Tony has seen these stories, all-too-common in the trans community, play out around him; he has witnessed firsthand the effects of children feeling alone. “A few years ago, I was visiting a psych hospital to see a kid…When he saw me, he smiled so big. To me, it felt like at that moment in my life, I was responsible for all these lives.” The weight of providing a child with the love and acceptance that their parents had withheld left Tony physically incapacitated. “My blood pressure went sky high. I had to go to the emergency room.” Tony took a yearlong break from life coaching after this incident.

Helping a child navigate their own gender identity thus requires a complex combination of buy-in and detachment from parents. “I don’t think people realize this enough with kids,” Tony posited, “but no one knows who they are better than they do. I tell parents all the time, allow your child to walk their journey. You just protect them. They know who they are.” 

“Jonah,” 2008, Hannah Szabó, age 5. Made in kindergarten, before I joined Tony’s drawing group.

Tony described the types of language he frequently uses with hesitant parents. “I’m not trying to talk you into anything. The only thing I’m trying to do, because of the love you have for your child, is make sure you have a good relationship with them, support them.”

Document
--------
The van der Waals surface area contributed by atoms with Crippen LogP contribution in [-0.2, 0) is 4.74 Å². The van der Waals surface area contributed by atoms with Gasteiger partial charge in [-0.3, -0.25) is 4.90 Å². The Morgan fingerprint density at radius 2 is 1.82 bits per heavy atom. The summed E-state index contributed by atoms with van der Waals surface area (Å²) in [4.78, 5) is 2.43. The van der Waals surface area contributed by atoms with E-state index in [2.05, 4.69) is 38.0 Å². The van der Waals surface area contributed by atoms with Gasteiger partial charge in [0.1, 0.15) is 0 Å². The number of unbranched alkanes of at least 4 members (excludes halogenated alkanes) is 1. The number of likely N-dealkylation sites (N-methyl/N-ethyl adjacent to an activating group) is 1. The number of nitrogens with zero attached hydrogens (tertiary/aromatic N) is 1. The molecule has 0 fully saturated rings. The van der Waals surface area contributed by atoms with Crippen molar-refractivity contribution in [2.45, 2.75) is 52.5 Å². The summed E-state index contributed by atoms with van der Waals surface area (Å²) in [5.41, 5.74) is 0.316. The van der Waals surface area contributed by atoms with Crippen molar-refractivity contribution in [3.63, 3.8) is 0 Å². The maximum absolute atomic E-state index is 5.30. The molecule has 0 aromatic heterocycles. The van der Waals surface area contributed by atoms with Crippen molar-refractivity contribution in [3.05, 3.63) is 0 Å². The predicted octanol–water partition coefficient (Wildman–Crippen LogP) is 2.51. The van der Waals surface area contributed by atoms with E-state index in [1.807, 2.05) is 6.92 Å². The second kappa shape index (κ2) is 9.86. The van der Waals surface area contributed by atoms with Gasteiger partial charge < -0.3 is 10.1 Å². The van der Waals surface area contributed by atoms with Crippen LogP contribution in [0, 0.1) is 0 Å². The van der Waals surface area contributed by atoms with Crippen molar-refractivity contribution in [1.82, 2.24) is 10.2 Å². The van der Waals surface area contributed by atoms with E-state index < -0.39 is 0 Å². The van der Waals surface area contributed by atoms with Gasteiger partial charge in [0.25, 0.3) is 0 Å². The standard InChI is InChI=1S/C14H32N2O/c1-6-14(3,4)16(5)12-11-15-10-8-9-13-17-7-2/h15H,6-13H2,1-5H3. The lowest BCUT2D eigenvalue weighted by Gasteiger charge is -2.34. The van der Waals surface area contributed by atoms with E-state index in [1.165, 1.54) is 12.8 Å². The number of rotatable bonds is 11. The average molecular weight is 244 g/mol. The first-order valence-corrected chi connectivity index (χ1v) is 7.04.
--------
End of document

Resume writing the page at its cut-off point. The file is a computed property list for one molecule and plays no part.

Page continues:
Beyond the myriad of concrete ways he contributes to Connecticut’s LGBTQ+ community, it is these relationships Tony crafts and facilitates that most powerfully transform the lives of those around him. “That’s what I’m here for,” he told me. “I’m here to talk it out.” 

So I said, let me ask you a quick question. Do you want to accept your son or mourn your daughter? Because there is a likelihood of you standing in front of that grave saying, shit, I should have called you Chris this whole time.

When I was around nine, I asked Tony to start having one-on-one meetings. I had started to become aware of an identity being forced upon me that felt deeply wrong. During music and gym time, we were now split into “boy” and “girl” groups; in Spanish class, my grammar started to be corrected when I resisted using the masculine ending -o to describe myself. Amidst these curricular shifts, I grappled with the fact that my body was soon going to change in ways I wasn’t sure I could deal with. But I lacked the words to describe exactly what it was I wanted to say. 

Tony and I would meet every month or so, on weekday evenings in his Hamden apartment. The walls of his living room were adorned with his own art—abstract and tactile, loose brushwork and dripping colors. It was here in this private space, sketchpad in hand, that I first articulated through drawing that I was transgender. When I didn’t want to talk it out, Tony and I would draw it out.

**A correction was made on May 5, 2023: An earlier version of this article misstated the city in which Healthcare Advocates International operates. It is Stratford, CT, not Hartford, CT.

–Hannah Szabó is a sophomore in Pauli Murray College.

On June 10th at 6:30, at North Branford High School, Tony’s alma mater, there will be a tenth-anniversary screening of the documentary A Self-Made Man, a film by Lori Petchers about Tony’s life and his work with transgender and nonbinary youth and their families The event will benefit Q+, a queer youth organization in Hartford, TV-365, a nonprofit organization serving the transgender community, and North Branford High Schools Diversity Group.

Crayon illustrations by Charlotte Rica.